Gov. Tony Evers announced a $2.7 million investment to support Wisconsin domestic violence programs and homeless shelter services last Tuesday.
The money will be divided among three programs. Milwaukee-based domestic violence intervention non-profit Sojourner Family Peace Center will receive $1 million, while $1.2 million will go to the state’s Safe Shelter and Homelessness Grant program and $500,000 is allocated for Wisconsin homeless case management services.
Evers’ announcement is part of a continuous effort to support ongoing family and low-income housing challenges across the state. Over 4,000 people experience homelessness on any given day in Wisconsin, according to a 2020 report from the Wisconsin Department of Housing and Homeless Development.
“We know the past few years have been tough on folks and families across the state, both financially and emotionally, and that many are at risk for homelessness or facing unstable or unsafe housing situations,” Evers said in a press release.
The COVID pandemic exacerbated the need for household support after many cities were forced to find new housing solutions, according to the Cap Times.
However, the governor’s office said 42 emergency shelters were able to reopen and support over 20,000 individuals affecting homelessness in the past year thanks to previous state funding allocations. Evers’ recent grant announcement will continue that work.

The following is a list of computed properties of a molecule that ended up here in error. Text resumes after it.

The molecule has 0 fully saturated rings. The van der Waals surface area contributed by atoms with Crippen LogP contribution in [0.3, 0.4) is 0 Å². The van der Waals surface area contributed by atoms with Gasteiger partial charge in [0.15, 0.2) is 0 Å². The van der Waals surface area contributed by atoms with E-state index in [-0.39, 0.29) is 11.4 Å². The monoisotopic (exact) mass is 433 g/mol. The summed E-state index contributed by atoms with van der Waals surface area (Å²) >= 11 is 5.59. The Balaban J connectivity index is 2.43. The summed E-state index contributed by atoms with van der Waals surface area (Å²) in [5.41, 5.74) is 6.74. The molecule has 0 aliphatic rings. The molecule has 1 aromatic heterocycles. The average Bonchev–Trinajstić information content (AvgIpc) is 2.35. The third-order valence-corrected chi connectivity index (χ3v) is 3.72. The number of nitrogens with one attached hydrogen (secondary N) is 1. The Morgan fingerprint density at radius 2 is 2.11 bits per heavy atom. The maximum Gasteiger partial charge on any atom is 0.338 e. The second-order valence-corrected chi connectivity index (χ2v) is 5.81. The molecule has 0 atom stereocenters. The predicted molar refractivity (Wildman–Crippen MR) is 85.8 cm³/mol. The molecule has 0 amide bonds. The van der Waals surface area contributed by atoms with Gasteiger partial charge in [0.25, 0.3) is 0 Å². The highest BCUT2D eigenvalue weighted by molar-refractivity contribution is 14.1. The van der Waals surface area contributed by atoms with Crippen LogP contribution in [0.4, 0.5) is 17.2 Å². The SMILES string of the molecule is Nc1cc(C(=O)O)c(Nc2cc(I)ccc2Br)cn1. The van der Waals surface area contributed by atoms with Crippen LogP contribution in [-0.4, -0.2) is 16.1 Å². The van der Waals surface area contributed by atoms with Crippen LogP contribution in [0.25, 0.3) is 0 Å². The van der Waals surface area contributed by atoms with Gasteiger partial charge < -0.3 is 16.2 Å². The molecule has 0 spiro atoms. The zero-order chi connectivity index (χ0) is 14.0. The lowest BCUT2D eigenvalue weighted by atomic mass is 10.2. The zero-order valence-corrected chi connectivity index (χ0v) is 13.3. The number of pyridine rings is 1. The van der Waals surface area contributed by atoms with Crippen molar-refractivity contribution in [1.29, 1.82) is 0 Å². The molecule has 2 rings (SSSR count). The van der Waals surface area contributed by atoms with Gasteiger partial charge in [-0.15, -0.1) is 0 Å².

“As a state, we have a responsibility and a moral obligation to step up and help those who need a hand — that’s what being a Wisconsinite is all about, and it’s the right thing to do,” Evers said.
Madison combats homelessness, domestic violence
Both the city of Madison and the University of Wisconsin-Madison campus faced homelessness and domestic violence troubles over the last few years.
As of January 2022, roughly 701 people were facing homelessness in Dane County, according to the Homeless Services Consortium of Dane County.
The city of Madison has plans to build a permanent men’s homeless shelter near Reindahl Park on the city’s east side beginning in early 2023, but continual support is needed to reduce homelessness in Madison.
Dane County also continues to face problems concerning domestic violence. According to a 2021 report from End Domestic Abuse Wisconsin, six people in the county lost their lives as a result of domestic violence.
Just one day after Evers announced his bill, Dane County Executive Joe Parisi announced he would dedicate $1 million in the county’s 2023 budget to support domestic violence through the county’s Domestic Abuse Intervention Service (DAIS).
“It is critical that DAIS has the around the clock resources it needs, so when the window of opportunity presents to get people removed from danger, professional help is available,” Parisi said.
Low-income UW-Madison students have also struggled to find reliable housing as campus living costs climbed in recent years, leaving some students with no other option but to live out of their cars.
Full-time students take between 12 and 18 credits each semester, leaving little time for a paying job. Worse, students are battling rising grocery expenses and annual rent increases as high as 20% while making wages of $15 per hour at campus housing, dining and union jobs.
That wage barely covers the campus area’s $938.23 average per-bedroom monthly rent for students working between 15 and 20 hours per week. UW student Mallory Auth told The Daily Cardinal on Thursday that she doesn’t think the situation is fair.
“I think that college towns in general [and college apartment buildings have] an advantage of being able to charge pretty much whatever price they want, because they know that students need to find housing,” Auth said.